Longhi, S., Nijkamp, P. & Poot, J. (2004). A meta-analytic assessment of the effect of immigration on wages. (Population Studies Centre Discussion Paper No.47). Hamilton, New Zealand: University of Waikato, Population Studies Centre.
Permanent Research Commons link: https://hdl.handle.net/10289/824
In our increasingly interconnected and open world, international migration is becoming an important socio-economic phenomenon for many countries. Since the early 1980s, many studies have been undertaken of the impact of immigration on host labour markets. Borjas (2003) noted that the estimated effect of immigration on the wage of native workers varies widely from study to study and sometimes even within the same study. In addition, these effects cluster around zero. Such a small effect is a rather surprising outcome, given that in a closed competitive labour market an increase in labour supply may be expected to exert a downward pressure on wages. We revisit this issue by applying meta-analytic techniques to a sample of eighteen papers, which altogether generated 348 estimates of the percentage change in the wage of a native worker with respect to a one percentage point increase in the ratio of immigrants over native workers. While many studies in our sample employ US data, estimates are also obtained from Germany, The Netherlands, France, Norway, Austria, Israel and Australia. Our analysis shows that results vary across countries and are inter alia related to the type of modelling approach. Technical issues such as publication bias and quality of the estimates are addressed as well. A negative but small effect of immigration on wages of native groups with similar skills appears rather robust.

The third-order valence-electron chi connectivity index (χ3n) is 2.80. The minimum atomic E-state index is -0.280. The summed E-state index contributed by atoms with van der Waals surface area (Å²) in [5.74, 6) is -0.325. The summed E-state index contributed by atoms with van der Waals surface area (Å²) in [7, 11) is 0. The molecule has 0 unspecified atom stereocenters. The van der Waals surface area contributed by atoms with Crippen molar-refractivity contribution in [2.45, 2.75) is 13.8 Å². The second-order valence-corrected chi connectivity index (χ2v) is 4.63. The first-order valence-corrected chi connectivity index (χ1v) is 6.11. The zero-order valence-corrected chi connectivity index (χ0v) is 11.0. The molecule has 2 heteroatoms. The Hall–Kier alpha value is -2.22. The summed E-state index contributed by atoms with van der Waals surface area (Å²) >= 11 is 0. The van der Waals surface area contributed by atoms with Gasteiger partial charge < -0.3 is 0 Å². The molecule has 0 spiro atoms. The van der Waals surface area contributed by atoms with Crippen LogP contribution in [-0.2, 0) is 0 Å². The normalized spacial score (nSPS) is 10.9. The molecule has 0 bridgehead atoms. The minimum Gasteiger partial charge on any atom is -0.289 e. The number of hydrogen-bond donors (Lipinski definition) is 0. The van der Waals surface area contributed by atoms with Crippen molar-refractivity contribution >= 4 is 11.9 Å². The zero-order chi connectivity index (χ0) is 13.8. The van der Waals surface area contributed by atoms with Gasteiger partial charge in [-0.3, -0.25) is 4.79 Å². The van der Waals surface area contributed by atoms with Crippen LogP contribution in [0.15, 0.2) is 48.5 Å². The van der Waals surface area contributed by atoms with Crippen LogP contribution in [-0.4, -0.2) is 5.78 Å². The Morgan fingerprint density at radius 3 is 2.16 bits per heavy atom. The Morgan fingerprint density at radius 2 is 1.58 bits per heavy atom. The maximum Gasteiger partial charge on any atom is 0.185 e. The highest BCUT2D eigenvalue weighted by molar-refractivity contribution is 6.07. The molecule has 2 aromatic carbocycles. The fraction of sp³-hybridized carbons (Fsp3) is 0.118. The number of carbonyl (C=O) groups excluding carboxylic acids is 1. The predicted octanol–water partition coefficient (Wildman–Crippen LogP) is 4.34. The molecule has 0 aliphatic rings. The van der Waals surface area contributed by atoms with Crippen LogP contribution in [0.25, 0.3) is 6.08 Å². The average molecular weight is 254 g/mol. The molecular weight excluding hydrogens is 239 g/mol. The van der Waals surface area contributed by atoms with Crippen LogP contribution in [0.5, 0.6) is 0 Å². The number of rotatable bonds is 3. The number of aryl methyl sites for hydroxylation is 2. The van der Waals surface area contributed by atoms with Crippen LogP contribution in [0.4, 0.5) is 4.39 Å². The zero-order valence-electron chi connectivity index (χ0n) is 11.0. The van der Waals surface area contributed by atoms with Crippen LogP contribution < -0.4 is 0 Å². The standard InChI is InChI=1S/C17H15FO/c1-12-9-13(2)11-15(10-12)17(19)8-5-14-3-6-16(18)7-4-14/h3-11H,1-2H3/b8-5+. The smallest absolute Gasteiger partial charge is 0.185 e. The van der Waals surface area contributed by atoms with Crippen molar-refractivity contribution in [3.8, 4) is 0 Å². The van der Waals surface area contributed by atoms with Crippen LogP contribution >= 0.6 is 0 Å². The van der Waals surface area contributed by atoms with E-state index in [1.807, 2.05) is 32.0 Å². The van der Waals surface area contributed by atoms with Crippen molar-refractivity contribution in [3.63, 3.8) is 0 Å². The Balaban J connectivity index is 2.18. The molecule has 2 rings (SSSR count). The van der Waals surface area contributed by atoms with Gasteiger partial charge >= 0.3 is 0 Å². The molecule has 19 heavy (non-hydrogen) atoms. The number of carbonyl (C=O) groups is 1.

University of Waikato, Population Studies Centre